The trial of an ex-teacher for the alleged murder of his then wife in 1982, has been delayed until next year due to significant public attention on the case, largely contributed to the popular podcast ‘The Teacher’s Pet’.
the accused, now aged 72, was arrested in December 2018 and has pleaded not guilty to the murder charge, which the prosecution allege occurred at Bayview in NSW, on or about 8 January 1982.
His defence has maintained that the accused spoke to the deceased (his then wife) several times by telephone after last seeing her, before ultimately accepting that she had decided to leave him and their children and thereafter to conceal her whereabouts.
He has even proposed on multiple occasions that she had perhaps joined a religious cult.
The Crown has also acknowledged that there appears to be a number of people claiming to have seen his wife in varied locations across NSW.
Earlier this year, he applied to the NSW Supreme Court for an order that his trial be permanently stayed for several reasons including issues related to forensic evidence due to the delayed commencement of proceedings, and the nature and extent of public commentary regarding the matter.
If successful a permanent stay would have placed a halt on further legal proceedings.
In a summary of her decision, NSW Supreme Court Justice Elizabeth Fullerton ruled that the trial should be only temporarily stayed and “is not to commence before 1 June 2021.”
Justice Fullerton labelled the “unrestrained and uncensored public commentary about [the] suspected murder,” as the “most egregious example of media interference with a criminal trial process.”
‘The Teacher’s Pet’ is a 2018 serialised podcast produced and presented by an investigative journalist, Hedley Thomas from The Australian.
It was broadcasted on several internet platforms and saw enormous attention, with over 50 million downloads of the series.
The series even earned the Gold Walkley, which is one of the most prestigious awards for Australian journalism.
The episodes are unable to be streamed currently, due to the on-going trial process, “to help ensure [he] gets a fair trial,” as stated in an episode’s information.
The series followed the alleged accounts of his marriage, his affair with his student, whom he later married and divorced, and the investigation into his wife’s murder.
“This is no fairytale, but a sordid story of strangely close twin brothers, teenage student lovers, and probable murder.”states the synopsis of the series.
“For many years, skilled investigative journalists have been responsible for the public exposure of incompetent or corrupt behaviour…In many cases, that work has led to criminal charges being laid against those suspected of serious criminal offending and the successful prosecution of many of them.” explained Justice Fullerton.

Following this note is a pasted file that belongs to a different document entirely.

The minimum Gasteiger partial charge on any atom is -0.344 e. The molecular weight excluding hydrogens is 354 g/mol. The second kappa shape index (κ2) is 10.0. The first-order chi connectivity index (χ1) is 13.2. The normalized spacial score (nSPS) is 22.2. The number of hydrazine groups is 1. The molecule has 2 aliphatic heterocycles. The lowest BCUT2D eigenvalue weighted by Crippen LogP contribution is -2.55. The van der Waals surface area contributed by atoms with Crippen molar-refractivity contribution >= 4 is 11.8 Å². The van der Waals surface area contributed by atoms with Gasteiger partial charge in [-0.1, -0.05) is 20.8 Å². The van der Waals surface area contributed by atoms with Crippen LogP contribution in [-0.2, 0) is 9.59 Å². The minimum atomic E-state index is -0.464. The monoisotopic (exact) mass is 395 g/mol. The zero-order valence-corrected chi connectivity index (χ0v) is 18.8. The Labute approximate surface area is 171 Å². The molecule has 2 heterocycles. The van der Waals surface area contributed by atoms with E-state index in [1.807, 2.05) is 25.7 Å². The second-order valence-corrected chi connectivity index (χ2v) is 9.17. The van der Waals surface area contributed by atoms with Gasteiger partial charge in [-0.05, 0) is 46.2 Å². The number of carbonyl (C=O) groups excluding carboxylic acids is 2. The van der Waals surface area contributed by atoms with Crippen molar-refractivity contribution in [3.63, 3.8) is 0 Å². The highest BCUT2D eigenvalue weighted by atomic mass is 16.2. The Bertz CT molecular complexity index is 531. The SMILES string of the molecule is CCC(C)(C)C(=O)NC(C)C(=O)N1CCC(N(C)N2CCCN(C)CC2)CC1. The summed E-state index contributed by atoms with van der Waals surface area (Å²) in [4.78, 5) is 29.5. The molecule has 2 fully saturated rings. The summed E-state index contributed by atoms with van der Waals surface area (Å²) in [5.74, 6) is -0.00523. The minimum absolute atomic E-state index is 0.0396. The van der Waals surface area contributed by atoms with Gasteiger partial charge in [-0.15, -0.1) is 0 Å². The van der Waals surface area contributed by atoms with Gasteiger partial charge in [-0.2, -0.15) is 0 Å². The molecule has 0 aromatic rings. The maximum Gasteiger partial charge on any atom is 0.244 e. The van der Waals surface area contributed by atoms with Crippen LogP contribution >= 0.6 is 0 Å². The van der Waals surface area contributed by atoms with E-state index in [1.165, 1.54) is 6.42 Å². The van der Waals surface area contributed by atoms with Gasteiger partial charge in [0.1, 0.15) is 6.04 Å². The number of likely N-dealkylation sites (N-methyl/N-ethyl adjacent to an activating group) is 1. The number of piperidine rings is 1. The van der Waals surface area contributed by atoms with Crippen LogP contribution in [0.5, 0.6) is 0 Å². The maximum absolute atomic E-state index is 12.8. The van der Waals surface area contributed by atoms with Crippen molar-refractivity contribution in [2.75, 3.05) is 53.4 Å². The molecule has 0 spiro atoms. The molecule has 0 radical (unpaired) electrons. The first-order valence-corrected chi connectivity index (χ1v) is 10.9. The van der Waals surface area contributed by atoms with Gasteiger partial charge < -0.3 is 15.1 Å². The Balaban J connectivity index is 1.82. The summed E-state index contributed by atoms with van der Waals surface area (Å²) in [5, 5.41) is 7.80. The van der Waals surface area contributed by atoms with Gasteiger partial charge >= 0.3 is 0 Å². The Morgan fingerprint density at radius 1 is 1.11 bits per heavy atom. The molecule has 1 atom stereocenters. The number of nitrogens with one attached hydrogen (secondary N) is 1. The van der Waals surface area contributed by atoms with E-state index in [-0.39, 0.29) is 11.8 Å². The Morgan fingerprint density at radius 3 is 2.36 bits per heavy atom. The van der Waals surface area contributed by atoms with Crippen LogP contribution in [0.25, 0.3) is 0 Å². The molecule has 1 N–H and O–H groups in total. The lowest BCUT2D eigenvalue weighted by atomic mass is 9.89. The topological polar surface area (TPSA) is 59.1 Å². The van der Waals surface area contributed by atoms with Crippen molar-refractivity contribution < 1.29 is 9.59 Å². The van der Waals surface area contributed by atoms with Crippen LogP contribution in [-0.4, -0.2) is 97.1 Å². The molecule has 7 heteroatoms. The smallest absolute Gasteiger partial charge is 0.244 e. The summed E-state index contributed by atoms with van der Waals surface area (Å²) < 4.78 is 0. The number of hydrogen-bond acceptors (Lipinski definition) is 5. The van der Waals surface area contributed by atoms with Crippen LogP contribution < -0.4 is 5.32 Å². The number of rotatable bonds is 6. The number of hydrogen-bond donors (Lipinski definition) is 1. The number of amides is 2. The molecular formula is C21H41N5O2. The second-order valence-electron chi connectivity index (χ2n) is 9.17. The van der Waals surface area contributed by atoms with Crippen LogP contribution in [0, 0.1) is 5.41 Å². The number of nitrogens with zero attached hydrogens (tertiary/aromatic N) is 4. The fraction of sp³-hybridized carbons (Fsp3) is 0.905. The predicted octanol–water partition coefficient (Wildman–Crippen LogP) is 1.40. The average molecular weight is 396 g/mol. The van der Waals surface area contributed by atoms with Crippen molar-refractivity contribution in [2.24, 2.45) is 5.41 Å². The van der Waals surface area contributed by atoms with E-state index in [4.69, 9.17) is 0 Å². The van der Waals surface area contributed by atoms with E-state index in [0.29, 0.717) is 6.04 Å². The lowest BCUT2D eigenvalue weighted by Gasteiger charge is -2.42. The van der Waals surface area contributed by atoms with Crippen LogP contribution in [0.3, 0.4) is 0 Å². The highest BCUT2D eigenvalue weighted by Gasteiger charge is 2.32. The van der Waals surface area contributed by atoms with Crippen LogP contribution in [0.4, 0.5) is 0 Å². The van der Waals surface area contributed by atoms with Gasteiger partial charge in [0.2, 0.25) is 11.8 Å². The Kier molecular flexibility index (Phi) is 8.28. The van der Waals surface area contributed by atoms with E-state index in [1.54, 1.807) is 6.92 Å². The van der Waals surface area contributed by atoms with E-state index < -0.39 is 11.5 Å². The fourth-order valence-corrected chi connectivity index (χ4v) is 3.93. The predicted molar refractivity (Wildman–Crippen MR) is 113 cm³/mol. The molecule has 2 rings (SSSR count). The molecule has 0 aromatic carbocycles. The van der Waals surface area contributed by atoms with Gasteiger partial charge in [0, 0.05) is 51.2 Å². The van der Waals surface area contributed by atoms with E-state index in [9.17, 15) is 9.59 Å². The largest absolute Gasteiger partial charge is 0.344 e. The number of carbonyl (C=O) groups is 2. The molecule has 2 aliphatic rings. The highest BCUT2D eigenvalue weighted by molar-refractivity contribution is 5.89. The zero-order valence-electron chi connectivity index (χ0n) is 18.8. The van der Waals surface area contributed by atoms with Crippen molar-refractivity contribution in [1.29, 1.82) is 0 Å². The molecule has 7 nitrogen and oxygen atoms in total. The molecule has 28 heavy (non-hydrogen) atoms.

“However, the risk that an overzealous investigative journalist poses to a fair trial of a person who might ultimately be charged with an historic murder (or another historic criminal offence or offences) is self-evident.” she continued.
The popularity of “true crime” podcasts “highlights the need for both the journalist and the broadcaster to apply restraint if that new medium is to coexist with the fundamental right of a person accused of a serious crime to be tried in a court of law, not in a court of public opinion.” she contended.
Her Honour did accept that in creating further delay in the commencement of the trial there was a risk of “memories fading or, worse still, witnesses dying,” however, maintained that it was necessary in order to ensure “the accused’s fundamental right to a fair trial,”.
This is particularly in light of the fact that the murder trial will be before a jury.
The accused remains on bail, after depositing $1.5 million in 2018.
In 2003, a coronial inquest was held where Coroner Carl Milovanovich recommended laying charges against him.
At the inquest, his then student, ex-wife of the accused, revealed that their affair began when she was only 16 years of age, and a student at the high-school which he taught at.
She soon after became a live-in baby-sitter to their two young daughters.
Their relationship developed, and they began having “weekly sex,” whilst he was still married to the now deceased victim.
Within a few months after she was reported missing, the accused proposed to his then student whom he married.
She divorced him in 1990 and has not spoken publicly about the matter since the inquest.
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